From BGLH — I didn’t know I was African until I left Africa. A loaded statement coming from a Nigerian; an Igbo girl. Nonetheless, it is exactly the way I used to feel, before my family relocated back to the States from Nigeria. Before I left the confines of my father country, declaring me an African person was redundant- a statement of the obvious – so I never had to consciously think about it. In Nigeria, particularly in my Igbo culture, my father’s name and my education were the two most important cultural indicators.

When I moved back to the US I quickly realized that I was now “African” and was constantly expected to represent a billion people. And that being anything other than “that African girl” was considered an upgrade.

Countless numbers of people thought they were complimenting me with reassurances that I didn’t “look African”. Some would wonder about my last name, and upon discovering that I was Nigerian, would give a range of responses;

“Oh wow! You’re African??”

“I thought you were just ‘regular’ black”.

“Oh! So, THAT explains your features!”

I remember an instance when a teacher told me that he just knew I was African because of my “big features”. I also remember cringing inwardly as he emphatically stressed that my African look basically boiled down to my full lips. That day, as I sat in his classroom, I fiercely wished that I could be the complete opposite of what he thought was the African look. I wanted to be thinner lipped and lighter skinned, solely to force him to recognize that his so-called African look, as dominating as the idea was, was a fallacy.

Whenever the African phenotype is mentioned, the stock image is usually the stereotypically flat description of dark skin, full lips and backsides, wide noses, and highly textured hair. To delve into the misconception even further, let’s lay out all the cards and attach “poor”, “dirty”, “backwards” and “starving” to the description. People seem to find it difficult to reconcile the notion that there are just as many people who might look this way, as there are people throughout the continent who don’t, but still identify as African, and that these people fall into all levels of social status. It’s irritating when we allow ourselves to mindlessly gorge on misinformation dispensed by myths and media, and continue to dismiss people for not fitting a narrow margin of the supposed African look.

Shouldn’t it go without mention that different people identify as African, and the current categories should be expanded? However, common sense ideas often seem to be the hardest to understand or implement. For instance, with a country like Nigeria, which is an arbitrary amalgamation of hundreds of ethnicities from Fulani to Igbo, facial features and body types vary incredibly. If we step outside of Nigeria, Alex Wek and Liya Kebede are both from East Africa.

(Continue Reading @ BGLH…)

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  • Alexandra

    From North, to West, To East, To Central, To South and years of immigration to Africa. You dont need to be an expert to know that all Africans look vastly different from one another.

    Cut the baloney and lets stop acting like we dont know what people mean when they say: “you look African”. There has been one particular look associated with Africans. And Alek Wek, Djimon Hounsou, Ajuma Nasenyana, fit that ‘look’.

    When we see people Africans like Liya, Iman, Emmanuelle Chriqui, Amelle Berrabah, the stereotype has been challenged and then you hear questions like, “you dont look African”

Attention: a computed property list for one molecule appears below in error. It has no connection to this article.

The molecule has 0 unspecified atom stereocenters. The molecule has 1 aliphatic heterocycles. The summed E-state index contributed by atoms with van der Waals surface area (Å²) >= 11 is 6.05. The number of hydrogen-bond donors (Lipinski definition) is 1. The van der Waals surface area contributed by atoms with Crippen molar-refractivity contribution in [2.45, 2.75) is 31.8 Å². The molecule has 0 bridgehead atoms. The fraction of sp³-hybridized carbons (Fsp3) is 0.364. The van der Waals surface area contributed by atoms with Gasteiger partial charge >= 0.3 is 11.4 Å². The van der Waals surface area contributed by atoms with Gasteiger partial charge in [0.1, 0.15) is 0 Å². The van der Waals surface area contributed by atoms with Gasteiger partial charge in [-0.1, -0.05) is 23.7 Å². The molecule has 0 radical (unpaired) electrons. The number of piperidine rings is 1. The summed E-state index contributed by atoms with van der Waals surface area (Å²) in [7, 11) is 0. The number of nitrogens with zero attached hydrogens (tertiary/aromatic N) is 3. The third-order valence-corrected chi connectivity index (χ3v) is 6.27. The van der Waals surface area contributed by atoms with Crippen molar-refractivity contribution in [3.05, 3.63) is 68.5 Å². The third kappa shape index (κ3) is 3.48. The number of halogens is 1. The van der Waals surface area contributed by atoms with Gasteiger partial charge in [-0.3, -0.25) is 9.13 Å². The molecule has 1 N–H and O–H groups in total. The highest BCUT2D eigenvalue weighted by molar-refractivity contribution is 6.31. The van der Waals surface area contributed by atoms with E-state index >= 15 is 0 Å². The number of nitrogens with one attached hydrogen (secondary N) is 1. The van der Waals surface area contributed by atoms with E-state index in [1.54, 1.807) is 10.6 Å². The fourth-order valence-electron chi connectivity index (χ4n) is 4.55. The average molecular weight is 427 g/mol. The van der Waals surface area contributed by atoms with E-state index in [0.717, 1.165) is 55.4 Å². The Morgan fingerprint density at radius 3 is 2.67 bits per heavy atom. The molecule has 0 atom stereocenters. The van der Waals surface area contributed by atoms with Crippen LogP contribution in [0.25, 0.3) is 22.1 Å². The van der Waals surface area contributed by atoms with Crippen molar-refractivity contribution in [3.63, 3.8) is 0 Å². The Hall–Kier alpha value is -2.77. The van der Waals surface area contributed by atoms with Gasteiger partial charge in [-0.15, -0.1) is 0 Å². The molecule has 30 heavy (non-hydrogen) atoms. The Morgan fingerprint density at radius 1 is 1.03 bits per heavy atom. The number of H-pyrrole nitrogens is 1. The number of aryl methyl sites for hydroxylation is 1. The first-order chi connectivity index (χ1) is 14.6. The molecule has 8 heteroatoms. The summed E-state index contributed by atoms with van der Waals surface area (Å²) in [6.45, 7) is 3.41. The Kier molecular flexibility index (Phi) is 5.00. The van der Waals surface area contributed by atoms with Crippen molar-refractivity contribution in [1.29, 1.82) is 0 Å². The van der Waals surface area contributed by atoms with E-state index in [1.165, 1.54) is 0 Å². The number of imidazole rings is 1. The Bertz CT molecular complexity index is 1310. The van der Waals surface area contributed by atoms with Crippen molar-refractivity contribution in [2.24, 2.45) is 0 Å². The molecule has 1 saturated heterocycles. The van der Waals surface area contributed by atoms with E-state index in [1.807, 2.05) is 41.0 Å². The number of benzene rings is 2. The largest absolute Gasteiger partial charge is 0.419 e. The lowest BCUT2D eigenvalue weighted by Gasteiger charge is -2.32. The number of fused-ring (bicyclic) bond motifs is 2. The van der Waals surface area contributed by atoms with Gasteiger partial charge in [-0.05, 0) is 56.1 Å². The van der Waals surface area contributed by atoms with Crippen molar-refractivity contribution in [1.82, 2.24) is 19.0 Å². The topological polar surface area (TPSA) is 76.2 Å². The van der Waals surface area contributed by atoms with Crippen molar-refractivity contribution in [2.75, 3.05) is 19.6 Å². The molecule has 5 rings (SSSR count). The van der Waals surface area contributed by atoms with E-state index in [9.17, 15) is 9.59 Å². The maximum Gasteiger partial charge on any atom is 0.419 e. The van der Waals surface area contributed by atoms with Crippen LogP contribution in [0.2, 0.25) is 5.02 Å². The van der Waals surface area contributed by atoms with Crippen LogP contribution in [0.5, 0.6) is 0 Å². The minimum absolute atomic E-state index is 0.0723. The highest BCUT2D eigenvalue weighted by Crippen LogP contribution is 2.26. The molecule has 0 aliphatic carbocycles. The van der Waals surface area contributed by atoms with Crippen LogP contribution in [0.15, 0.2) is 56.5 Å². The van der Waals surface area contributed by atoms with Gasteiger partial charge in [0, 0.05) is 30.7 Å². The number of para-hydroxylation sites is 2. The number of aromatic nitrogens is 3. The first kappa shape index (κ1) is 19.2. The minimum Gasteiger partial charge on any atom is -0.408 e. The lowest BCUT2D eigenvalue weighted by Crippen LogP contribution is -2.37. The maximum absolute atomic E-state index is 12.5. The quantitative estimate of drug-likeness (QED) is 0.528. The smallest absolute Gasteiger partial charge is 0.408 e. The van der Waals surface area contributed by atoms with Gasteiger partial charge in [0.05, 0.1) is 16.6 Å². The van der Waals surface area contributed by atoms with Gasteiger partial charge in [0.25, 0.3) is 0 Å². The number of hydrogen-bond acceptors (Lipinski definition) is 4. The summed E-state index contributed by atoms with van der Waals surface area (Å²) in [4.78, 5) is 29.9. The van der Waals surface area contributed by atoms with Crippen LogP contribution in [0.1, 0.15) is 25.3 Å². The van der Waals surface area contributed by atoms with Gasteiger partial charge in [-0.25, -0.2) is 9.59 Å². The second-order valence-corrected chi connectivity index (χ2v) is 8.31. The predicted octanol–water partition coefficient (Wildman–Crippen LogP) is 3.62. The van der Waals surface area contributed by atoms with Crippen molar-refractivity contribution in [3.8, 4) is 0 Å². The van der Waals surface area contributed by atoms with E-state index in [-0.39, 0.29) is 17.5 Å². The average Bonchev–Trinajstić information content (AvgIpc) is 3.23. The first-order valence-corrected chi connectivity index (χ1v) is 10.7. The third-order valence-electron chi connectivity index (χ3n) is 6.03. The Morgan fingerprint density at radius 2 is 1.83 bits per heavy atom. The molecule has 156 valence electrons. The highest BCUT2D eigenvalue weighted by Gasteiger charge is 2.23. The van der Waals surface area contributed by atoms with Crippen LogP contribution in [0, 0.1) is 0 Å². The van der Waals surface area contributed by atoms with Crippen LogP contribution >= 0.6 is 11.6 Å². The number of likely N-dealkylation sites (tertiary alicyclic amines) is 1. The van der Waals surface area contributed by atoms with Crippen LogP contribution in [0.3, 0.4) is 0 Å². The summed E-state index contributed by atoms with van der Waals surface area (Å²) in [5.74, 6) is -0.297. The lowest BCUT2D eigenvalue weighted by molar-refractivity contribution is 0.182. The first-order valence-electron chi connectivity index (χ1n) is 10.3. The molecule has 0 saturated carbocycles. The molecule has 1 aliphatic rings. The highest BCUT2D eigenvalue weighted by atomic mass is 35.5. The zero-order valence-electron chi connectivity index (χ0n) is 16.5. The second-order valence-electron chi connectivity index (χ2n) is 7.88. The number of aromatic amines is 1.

• Teel

    Looking african is the BEST way to look. Nappy hair, dark skin and broad nose are the supremacy features of all mankind and first to exist. If someone says you don’t look African, you should take offense, not only are they insulting where you are from contextually but they give it a negative undertone. Simply reply am sorry to disappoint you but if I could go back in the hands of time, I would make sure my ancestors reproduced with the kings and queens who had very broad, African like feature, so I could look less like you and more like a true African. See what they say when you turn their supposed negative into something positive. IT’ll blow their mind. They say that as a way to shame you about where you’re from nothing else.

  • Dina

    I am sorry to hear you went through this, unfortunately its the mentality in the west. the west has yet to really embrace blackness and cringes from it. ( very generally speaking). alot of people have no clue what an African looks like or how diverse the continent is, i read somewhere it is the most diverse on earth as far as genetically, which makes sense if its the cradle of mankind.i have also noticed many people associate Africansn with all having broad features and being very dark, nothing wrong with that but that is just an oversimplified stereotype.

    There are Africans i have met whom i have assumed to be hispanic and other ethnicities and i found out they were from places like guinea and mali. some look like AFrican Americans too. whatever the case when i see someone whom i can recognize as an African, it may be because of a combination of features or the way they carry themselves( that mostly)I think Africans are gorgeous at any rate. I met a man one day returning from work, he was Ghanian, he had that African swagger, head high, lookin like he owned the street, he was a beautiful shade of mocha and had hte sexiest lips, i knew he was AFrican!

    anyway lol. theres enough ignorance to go around. i myself am AA, often taken for someone from Guinea or Senegal,alot of those ladies are gorgeous so i find it a big compliment. At the end of the day we are who we are, the people who have those ignorant hang ups and preoccupations with race and features, i feel sorry for them, they are missing out on alot, Life.

  • 4 Sep 08 at 2:34 pm